Look at the discussion of Germany. Trump says,
“In Germany, they have a zero interest rate and we do compete. Much stronger than Germany but we do compete with Germany.”
What’s much stronger than Germany? We can make a guess that he’s referring to our economy, but the language of the sentence is clearly abnormal. In English, we don’t use a comparative like “much stronger” without including the referent.
Then there is the repeated phrase “missed the call”. We have a few idioms that are close to this one (“missed the boat” or “missed the mark” come to mind.) But we don’t say “missed the call” unless we mean a phone call. Or we’re referring to a sports referee.
Do you recall when the President recently met with religious refugees in the Oval Office? The following exchange happened between Trump and a young Yazidi woman.
“All this happened to me. They killed my Mum, my six brothers, they left behind them… “
“Where are they now?”
“They killed them.”
She told him that her family had been killed. He asked “Where are they now?”
He did not have the slightest understanding of what she’d said.
We saw the same lack of comprehension this week when Trump was asked about having second thoughts on his trade war with China.
“Mr. President, do you have any second thoughts about escalating the trade war with China?”
“Yeah. Sure. Why not? Might as well, might as well.”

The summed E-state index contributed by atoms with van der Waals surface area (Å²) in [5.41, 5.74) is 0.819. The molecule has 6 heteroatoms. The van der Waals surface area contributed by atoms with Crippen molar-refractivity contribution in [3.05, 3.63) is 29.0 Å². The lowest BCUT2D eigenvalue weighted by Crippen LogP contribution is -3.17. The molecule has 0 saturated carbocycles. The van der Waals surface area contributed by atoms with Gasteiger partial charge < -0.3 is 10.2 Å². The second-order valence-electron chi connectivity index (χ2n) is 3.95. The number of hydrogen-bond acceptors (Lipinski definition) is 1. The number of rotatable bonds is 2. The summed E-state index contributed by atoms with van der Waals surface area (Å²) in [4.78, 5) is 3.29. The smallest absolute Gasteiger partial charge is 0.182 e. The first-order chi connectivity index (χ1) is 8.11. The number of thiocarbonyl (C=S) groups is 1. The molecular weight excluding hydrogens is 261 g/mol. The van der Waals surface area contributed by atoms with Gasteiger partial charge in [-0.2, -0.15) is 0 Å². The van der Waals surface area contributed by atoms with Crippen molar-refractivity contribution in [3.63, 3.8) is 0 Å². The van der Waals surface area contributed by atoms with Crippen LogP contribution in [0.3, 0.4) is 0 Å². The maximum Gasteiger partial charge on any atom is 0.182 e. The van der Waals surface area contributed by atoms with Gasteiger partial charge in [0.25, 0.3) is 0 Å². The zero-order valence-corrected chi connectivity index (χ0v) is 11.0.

Once again, he completely failed to understand the question. A question which was then repeated by a different journalist, to which he replied,
“I have second thoughts about everything.”
Did he even understand the meaning of “second thoughts”? I am not at all sure.
Reading and Writing
Donald Trump is well known for his aversion to the written word.
When Rex Tillerson, the former Secretary of State, spoke about his time at the White House, he said that Trump didn’t like to read. Tillerson was told that the President would not be reading the usual briefing notebook each morning, but instead would only accept bullet points or charts.
Mr. Trump himself has stated that he doesn’t like to read. In an interview with Axios shortly after his inauguration, Trump said that he doesn’t like to read, preferring bullet points to full essays.
“I like bullets or I like as little as possible. I don’t need, you know, 200-page reports on something that can be handled on a page. That I can tell you.”
Although he is the author of several books, we know that each had a ghostwriter. Trump claims to have attended the best of schools, but has never let his school records be made public.
I say all of this because it brings up the diagnostic question of whether or not the man has always struggled with reading and writing, or whether this is a new phenomenon.
Whether or not Trump’s language disorder is progressive is difficult to say, but when I analyze his conversations from years ago, I believe that it is. His past interviews were far more coherent and much more linguistically sophisticated than what we hear now.
Whether or not the language disorder is developing as part of some type of dementia is up to a neurologist to diagnose.
I am not qualified to say whether or not Donald Trump has a personality disorder or a mental illness. But I am qualified to say that when I listen to him speak, I am increasingly convinced that he has significant aphasia.
What I know is this. Something is most assuredly amiss in the brain of the President of the United States. And he is the one with the nuclear codes.